Thesis submitted by Lisa Welling in partial fulfillment of the requirements for the degree of Doctor of Philosophy in Psychology at the University of Aberdeen 2008
This thesis describes a series of studies that investigated sources of individual differences in face preferences. Chapter 1 summarises previous work identifying the visual parameters that influence the attractiveness of faces (e.g., sexual dimorphism, symmetry, averageness, apparent health) and discusses sources of individual differences in face preferences (e.g., menstrual cycle phase, own attractiveness, visual adaptation). Chapters 2 and 3 report a series of 3 studies that investigated the role that changes in testosterone level might play in cyclic (Chapter 2) and diurnal (Chapter 3) variation in women’s preferences for masculinity in men’s faces. Chapters 4 and 5 examined the relationship between reported general (i.e., trait) sex drive and women’s masculinity preferences (Chapter 4) and current (i.e., state) sexual motivation and women’s masculinity preferences (Chapter 5). Chapter 6 describes a study that tested for a positive association between inter-individual variation in testosterone levels and women’s masculinity preferences. The final experimental chapter (Chapter 7) investigated whether aversions to facial cues of illness (e.g., pallor) reflect contagion avoidance behaviour by testing for an association between individual differences in perceived vulnerability to disease and aversions to facial cues of illness. The findings described in this thesis are evidence that testosterone level, sex drive/sexual motivation and perceived vulnerability to disease are sources of potentially adaptive variation in face preferences.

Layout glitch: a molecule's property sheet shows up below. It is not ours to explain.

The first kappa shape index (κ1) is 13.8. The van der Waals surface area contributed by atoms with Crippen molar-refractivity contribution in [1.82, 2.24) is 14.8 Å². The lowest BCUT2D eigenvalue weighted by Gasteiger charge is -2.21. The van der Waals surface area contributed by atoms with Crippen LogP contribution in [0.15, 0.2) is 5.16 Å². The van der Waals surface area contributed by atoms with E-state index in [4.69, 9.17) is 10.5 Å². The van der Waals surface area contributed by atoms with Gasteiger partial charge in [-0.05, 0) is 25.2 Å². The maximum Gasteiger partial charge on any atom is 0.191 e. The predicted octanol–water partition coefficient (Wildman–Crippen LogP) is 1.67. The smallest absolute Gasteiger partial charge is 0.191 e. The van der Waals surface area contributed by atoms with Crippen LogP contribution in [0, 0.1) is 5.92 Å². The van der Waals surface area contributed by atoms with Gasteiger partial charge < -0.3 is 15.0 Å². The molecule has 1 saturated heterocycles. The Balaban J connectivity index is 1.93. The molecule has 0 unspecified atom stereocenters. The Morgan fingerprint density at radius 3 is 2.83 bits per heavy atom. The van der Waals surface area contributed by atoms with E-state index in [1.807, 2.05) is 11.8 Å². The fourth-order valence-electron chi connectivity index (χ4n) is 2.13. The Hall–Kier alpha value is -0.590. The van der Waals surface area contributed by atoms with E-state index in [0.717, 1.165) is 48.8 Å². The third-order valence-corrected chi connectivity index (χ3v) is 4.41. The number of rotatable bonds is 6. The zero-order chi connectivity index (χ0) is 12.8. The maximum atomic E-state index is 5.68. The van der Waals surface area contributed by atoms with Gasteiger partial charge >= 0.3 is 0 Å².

Chapter 1 - Facial Attractiveness: Visual Parameters and Theories
Abstract: Face preferences influence many different and important social outcomes, such as partner and associate choices, hiring decisions and voting behaviour. Here I review previous work identifying the visual parameters that influence the attractiveness of faces (e.g., sexual dimorphism, symmetry, averageness and apparent health) and discuss these in terms of two prominent theories of attraction: the evolutionary advantage account (which proposes that attractiveness judgements are psychological adaptations that identify high quality potential mates) and the perceptual bias account (which proposes that attractiveness judgements are a functionless by-product of the visual recognition system). Sources of individual differences in face preferences, such as the effects of menstrual cycle phase, own attractiveness and visual adaptation on face preferences, are also discussed.
Chapter 2 - Raised salivary testosterone in women is associated with increased attraction to masculine faces